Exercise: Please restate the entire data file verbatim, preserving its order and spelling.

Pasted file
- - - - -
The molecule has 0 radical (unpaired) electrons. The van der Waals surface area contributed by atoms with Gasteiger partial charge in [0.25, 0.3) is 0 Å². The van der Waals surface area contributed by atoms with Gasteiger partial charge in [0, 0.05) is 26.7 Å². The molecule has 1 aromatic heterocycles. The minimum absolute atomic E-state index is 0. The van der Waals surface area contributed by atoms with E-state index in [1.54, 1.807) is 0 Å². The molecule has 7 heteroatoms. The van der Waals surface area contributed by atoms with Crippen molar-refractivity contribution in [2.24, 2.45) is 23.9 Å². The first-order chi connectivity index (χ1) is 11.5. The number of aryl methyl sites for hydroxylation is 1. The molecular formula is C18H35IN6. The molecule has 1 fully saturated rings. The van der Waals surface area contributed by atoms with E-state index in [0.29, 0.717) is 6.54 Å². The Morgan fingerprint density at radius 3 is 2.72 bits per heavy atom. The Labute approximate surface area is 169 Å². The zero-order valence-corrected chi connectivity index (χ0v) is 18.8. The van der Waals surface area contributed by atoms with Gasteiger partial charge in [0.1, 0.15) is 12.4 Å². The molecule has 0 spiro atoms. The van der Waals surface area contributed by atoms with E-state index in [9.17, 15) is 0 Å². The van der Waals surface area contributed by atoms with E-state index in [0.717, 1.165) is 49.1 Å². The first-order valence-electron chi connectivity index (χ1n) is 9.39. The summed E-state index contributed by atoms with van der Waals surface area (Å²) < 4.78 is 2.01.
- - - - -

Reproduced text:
The molecule has 0 radical (unpaired) electrons. The van der Waals surface area contributed by atoms with Gasteiger partial charge in [0.25, 0.3) is 0 Å². The van der Waals surface area contributed by atoms with Gasteiger partial charge in [0, 0.05) is 26.7 Å². The molecule has 1 aromatic heterocycles. The minimum absolute atomic E-state index is 0. The van der Waals surface area contributed by atoms with E-state index in [1.54, 1.807) is 0 Å². The molecule has 7 heteroatoms. The van der Waals surface area contributed by atoms with Crippen molar-refractivity contribution in [2.24, 2.45) is 23.9 Å². The first-order chi connectivity index (χ1) is 11.5. The number of aryl methyl sites for hydroxylation is 1. The molecular formula is C18H35IN6. The molecule has 1 fully saturated rings. The van der Waals surface area contributed by atoms with E-state index in [0.29, 0.717) is 6.54 Å². The Morgan fingerprint density at radius 3 is 2.72 bits per heavy atom. The Labute approximate surface area is 169 Å². The zero-order valence-corrected chi connectivity index (χ0v) is 18.8. The van der Waals surface area contributed by atoms with Gasteiger partial charge in [0.1, 0.15) is 12.4 Å². The molecule has 0 spiro atoms. The van der Waals surface area contributed by atoms with E-state index in [9.17, 15) is 0 Å². The van der Waals surface area contributed by atoms with E-state index in [0.717, 1.165) is 49.1 Å². The first-order valence-electron chi connectivity index (χ1n) is 9.39. The summed E-state index contributed by atoms with van der Waals surface area (Å²) < 4.78 is 2.01.